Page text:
Recovery Support Groups 101

There are many ways to find support in recovery, and no one way is the “right” way – but there are a lot of misconceptions about all of them. Our wish for every person struggling with drug and alcohol dependency and the people who love them is that they find the method that best matches with their needs, beliefs, and personalities. HAMSA is here to help by outlining what each recovery program is and what it isn’t.  

Dispelling the Myths of 12-Step Groups

One of the most popular and widely recognized models of recovery groups are 12-step meetings, known to many as Alcoholics Anonymous. This model has been adopted to serve the needs of many, and includes groups such as Narcotics Anonymous, Gamblers Anonymous, Codependents Anonymous, and Overeaters Anonymous, just to name a few. Alcoholics Anonymous has been around for 80 years, and there are probably almost as many misconceptions about the program, so we’re going to bust some of the myths about 12-Step meetings.

Myth: AA is a Christian Program

Fact: 12-step programs are spiritual, not religious,programs. The basic premise of these programs is that the only answer to alcoholism and addiction is a spiritual one. Not to be confused with religious, there needs to be no formal worship or organized prayer, but rather, the individual must open his or her mind up to the idea that there is something greater than themselves out there in the universe. By opening up to this idea, it allows for spiritual healing and growth to occur.

Source: https://restoredetoxcenters.com/simple-guide-12-step-programs/

Myth: Belief in God is a Requirement

Fact: The only requirement is that each member find a Higher Power or God of their understanding upon which to rely. Some see this as a religious God, the power of the universe, nature, or simply the understanding that we as individuals are not in charge of what goes on around us. At the root of addiction is a need to control things to serve our own needs; putting some trust in a power greater than ourselves allows us to start letting go of the need to control and coping with life on life’s terms. While the Big Book of AA mentions God throughout, the program sees this as an interpretation of a higher power, and members are encouraged and welcomed to find their own definition. In fact, many members who are agnostic or even atheist have found success in 12-step programs.

Myth: It’s a Cult

Fact: A cult is focused on one person, object, or authoritarian leader and requires that members think or act in a certain way; a cult will punish members if they don’t comply or try to leave the group.12-Step groups don’t have an authoritarian leader; to the contrary, they encourage fellowship and unity to promote recovery. They follow a set of principles (traditions) which are clearly defined as suggestions (as are all of the principles in AA and related groups), all of which are meant to define and solve problems and encourage healthy solutions. No one is required to speak or share, and members are free to attend – or stop attending – meetings whenever and wherever they want. In fact, one of the common sayings in 12-step meetings is “take what you want and leave the rest.”

Myth: You Have to Be a “Group” Person – and You Won’t Find Stable People in Meetings

Fact: It might seem odd to commune with strangers discussing your fears and anxiety, but addiction is a disease of isolation – and isolating keeps people from getting better. An important tenet of 12-step programs is the notion of “fellowship,” the idea that no one can kick their addiction alone and that building a network of other people pursuing recovery will strengthen yours. No one is required to speak in a meeting, and folks often find support following the meetings in smaller groups which may seem less intimidating. Sometimes, just showing up and finding out you’re not alone in your struggle can be of comfort.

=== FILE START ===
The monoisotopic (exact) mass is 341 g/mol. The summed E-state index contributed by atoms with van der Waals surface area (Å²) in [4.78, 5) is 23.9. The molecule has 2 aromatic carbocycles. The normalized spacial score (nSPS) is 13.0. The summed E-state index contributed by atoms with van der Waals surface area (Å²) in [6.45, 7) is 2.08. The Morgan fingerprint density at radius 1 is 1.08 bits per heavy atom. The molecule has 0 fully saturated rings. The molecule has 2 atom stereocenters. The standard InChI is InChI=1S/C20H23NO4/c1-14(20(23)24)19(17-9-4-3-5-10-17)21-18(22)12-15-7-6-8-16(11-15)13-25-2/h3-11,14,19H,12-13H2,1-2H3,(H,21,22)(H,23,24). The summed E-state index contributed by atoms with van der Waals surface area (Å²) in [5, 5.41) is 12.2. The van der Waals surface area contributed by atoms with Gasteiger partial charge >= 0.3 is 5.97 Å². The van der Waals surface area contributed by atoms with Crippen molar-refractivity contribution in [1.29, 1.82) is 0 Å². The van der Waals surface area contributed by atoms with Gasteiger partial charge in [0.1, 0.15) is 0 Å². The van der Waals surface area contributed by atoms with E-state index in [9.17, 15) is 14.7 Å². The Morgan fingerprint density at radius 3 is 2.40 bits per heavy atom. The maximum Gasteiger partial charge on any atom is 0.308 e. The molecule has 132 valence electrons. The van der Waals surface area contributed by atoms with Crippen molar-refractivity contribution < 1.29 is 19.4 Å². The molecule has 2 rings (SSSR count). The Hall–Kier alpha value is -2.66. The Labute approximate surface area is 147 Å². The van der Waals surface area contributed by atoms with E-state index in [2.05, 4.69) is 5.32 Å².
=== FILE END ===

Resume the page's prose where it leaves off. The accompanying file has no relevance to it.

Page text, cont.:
As for the people…well, unbalanced people are everywhere. It’s also true that some people are sicker than others; you may hear things that are extreme in a 12-Step meeting, but the rule of thumb is to listen for the similarities and not the differences. Very often, you’ll see people from all walks of life – a housewife, a CEO, a person who is homeless, a bike messenger, a college student – and their emotions will be deeply relatable. It’s also true that different meetings have different personalities, so sometimes members visit a few before they find their tribe.

So…How Do I Find the “Right” Meeting?

The best way to find the right meeting is to go and check them out; there’s just no replacement for firsthand experience. You don’t have to stay if you’re not getting anything out of it or you don’t feel a good connection! Find people you can relate to, and ask which meetings they enjoy. You can search for meetings by location, day, time, and meeting type:

Alcoholics Anonymous                                                                  Cocaine Anonymous

Narcotics Anonymous                                                                    Crystal Meth Anonymous

Heroin Anonymous

You can also call us at 1-833-HAMSA-HELPS; we can help youfind a meeting that feels right for you.

Leslie Lubell

Substance Abuse Information and Referral Specialist

Leslie Lubell joins HAMSA as the Substance Abuse Information and Referral Specialist, focusing her efforts on helping to connect addicts and their loved ones with the right resources to support their recovery. As a native Jewish Atlantan in recovery herself, Leslie brings true empathy to the job with a deep, personal understanding of the experience of substance abuse and addiction in the Jewish community. “Though no one can go back and make a brand new start, anyone can start from now and make a brand new ending.”